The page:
Presently preferred as a termini-functional chemical is a vinyl-terminated siloxane, such as vinyl-terminated polydimethyl siloxane (VTMS), because the other ingredient is also a siloxane. Other vinyl unsaturated siloxanes or silicones are available from Power Chemical Corporation Limited in Korea (http://www.PCC.asia). VTMS is commercially available from Gelest Inc. and shown below.
##STR00002## ##STR00003## ##STR00004##
 Hydride-Functional Polysiloxane
 The second ingredient to form the in-situ reaction product, also known as an adduct, is a hydride-functional polysiloxane, especially a homopolymer or copolymer of methyl hydrosiloxane moieties, and/or hydride terminated poly-disubstituted siloxanes, which can contain phenyl and other alkyl substitution on the silicon. Non-limiting examples of such hydride-functional polysiloxane are poly(methyl hydrosiloxane) homopolymer and methylhydrosiloxane-dimethylsiloxane copolymer, in which the percentage of methylhydrosiloxane and/or hydride terminal poly-dimethyl siloxane moieties can range from about 1 to about 99 weight percent and preferably from about 5 to about 99 weight percent. Commercially available copolymers include a 7-8% copolymer. As higher concentration methylhydrosiloxane copolymers, and hydride terminated poly-dimethylsiloxanes might become commercially available, they will be desirable for use in this invention. The homopolymer and copolymer are also commercially available from Gelest Inc.
 The adduct is formed by an in-situ hydrosilylation reaction and is believed to react between the unsaturated termini of the termini-functional chemical and the hydride (Si--H) functionality resident on the methylhydrosiloxane homopolymer or copolymer. Because the unsaturated termini of the termini-functional chemical are capable of multiple reactions, the termini-functional chemical becomes a crosslinking agent for adjacent methylhydrosiloxane polymers. Without being limited to a particular theory, drip suppression is achieved in compounds of the invention because the resulting crosslinked methylhydrosiloxanes are both non-flammable and networked within the polycarbonate resin upon exposure to sufficient temperatures to begin the crosslinking reaction. One embodiment of the adduct has the structure shown below, where m, and n are the same ranges as identified above.
 The reaction of the termini-functional chemical and the methylhydrosiloxane polymer should be catalyzed. For that purpose, a catalyst such as a platinum carbonyl complex (also from Gelest Inc.) can be used, preferably with a platinum content of about 1-2.5 weight-percent. Other organo-metallics can be used as hydrosilylation catalysts such as Mn, Fe, V, Zr, Zn, Cu, Ti, and others which have been recently disclosed in PCT Patent Publications WO2013043912A2, WO2013043874A2, etc.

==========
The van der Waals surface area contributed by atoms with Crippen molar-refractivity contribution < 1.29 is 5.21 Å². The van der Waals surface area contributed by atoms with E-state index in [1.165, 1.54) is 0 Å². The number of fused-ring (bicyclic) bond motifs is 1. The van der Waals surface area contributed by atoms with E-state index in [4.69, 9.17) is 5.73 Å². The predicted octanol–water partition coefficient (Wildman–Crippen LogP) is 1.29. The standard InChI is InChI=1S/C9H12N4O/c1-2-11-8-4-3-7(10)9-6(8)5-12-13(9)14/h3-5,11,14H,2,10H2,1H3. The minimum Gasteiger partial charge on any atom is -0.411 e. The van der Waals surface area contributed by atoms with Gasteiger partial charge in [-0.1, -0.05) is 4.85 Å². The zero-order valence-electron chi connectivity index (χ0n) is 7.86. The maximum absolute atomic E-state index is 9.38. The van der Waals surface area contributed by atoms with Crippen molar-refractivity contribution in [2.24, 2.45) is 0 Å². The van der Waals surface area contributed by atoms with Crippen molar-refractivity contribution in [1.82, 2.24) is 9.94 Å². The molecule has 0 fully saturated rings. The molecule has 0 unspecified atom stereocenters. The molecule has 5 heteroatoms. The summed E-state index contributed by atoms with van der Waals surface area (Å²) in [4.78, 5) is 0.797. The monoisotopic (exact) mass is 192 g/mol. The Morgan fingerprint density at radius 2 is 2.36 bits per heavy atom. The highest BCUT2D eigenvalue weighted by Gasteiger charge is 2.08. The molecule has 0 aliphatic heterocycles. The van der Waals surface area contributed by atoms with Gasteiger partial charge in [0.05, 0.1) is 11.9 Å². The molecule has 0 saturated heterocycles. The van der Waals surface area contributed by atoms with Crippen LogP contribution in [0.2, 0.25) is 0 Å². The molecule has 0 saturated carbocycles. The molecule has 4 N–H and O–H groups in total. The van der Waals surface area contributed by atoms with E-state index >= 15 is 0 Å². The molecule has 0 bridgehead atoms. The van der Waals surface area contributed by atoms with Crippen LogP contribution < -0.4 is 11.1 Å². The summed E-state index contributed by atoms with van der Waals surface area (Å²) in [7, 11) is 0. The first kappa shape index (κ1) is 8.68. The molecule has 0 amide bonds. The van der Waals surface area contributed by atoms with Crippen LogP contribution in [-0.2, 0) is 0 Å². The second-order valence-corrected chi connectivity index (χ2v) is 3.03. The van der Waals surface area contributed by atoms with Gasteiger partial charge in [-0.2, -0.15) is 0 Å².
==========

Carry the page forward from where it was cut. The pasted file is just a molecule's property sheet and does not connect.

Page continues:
Char Former
 Flame retardant thermoplastic compounds can benefit from the presence of char formers, chemicals which assist in the retention of the original shape of the plastic article by the formation of char from the compound. The char forms a crust of non-flammable material, reducing the melting and dripping of the compound in which the char former resides.
 One well known char former is perfluorobutane sulfonic acid, potassium salt commercially available as Bayowet C4 MB masterbatch (6% salt (CAS No. 029420-49-3) in polycarbonate pellets) or Bayowet C4 powder (CAS No. 029420-49-3) from Lanxess Deutschland GmbH. However, it is a fluorinated material and can only serve in this invention as a placeholder in the Examples until other aspects of the invention are established.
 Any non-halogenated material known to generate a char or crust in the presence of sufficient heat is a candidate for use as a char former in this invention. Non-limiting examples of such materials include diphenylmethane-4-sulfonic acid, calcium salt, inorganic salt of 4-nitro-beta-styrene sulfonate; a more complete listing can be found in U.S. Pat. Nos. 3,931,100 and 3,933,734 and others of Victor Mark, and, preferably, 3-phenylsulfonylbenzenesulfonic acid potassium salt, also known as potassium 3-(phenylsulfonyl)benzenesulfonate and having CAS No. 63316-43-8 and a structure as shown:
 Potassium 3-(phenylsulfonyl)benzenesulfonate is commercially available from a number of suppliers, including OM Group.
 Optional Non-Halogenated Flame Retardants
 Depending on the type of end use, it is possible that additional flame retardants might be useful in the compound. Four optional types of flame retardants are mentioned. Others known to those persons skilled in the art are also suitable candidates for use with this invention.
 Bisphosphate Esters
 Bisphosphate esters can be optional ingredients for use in this invention as additional flame retardant ingredients because they contain no halogen atom, which characterizes them as non-halogenated. One reason for using non-halogenated bisphosphate esters is that they are more economical as compared with other non-halogenated phosphorus-containing flame retardants.
 Bisphosphate esters are commercially available and known as non-halogenated flame retardants. Specific examples of commercially available bisphosphate esters have the following structures and CAS Numbers: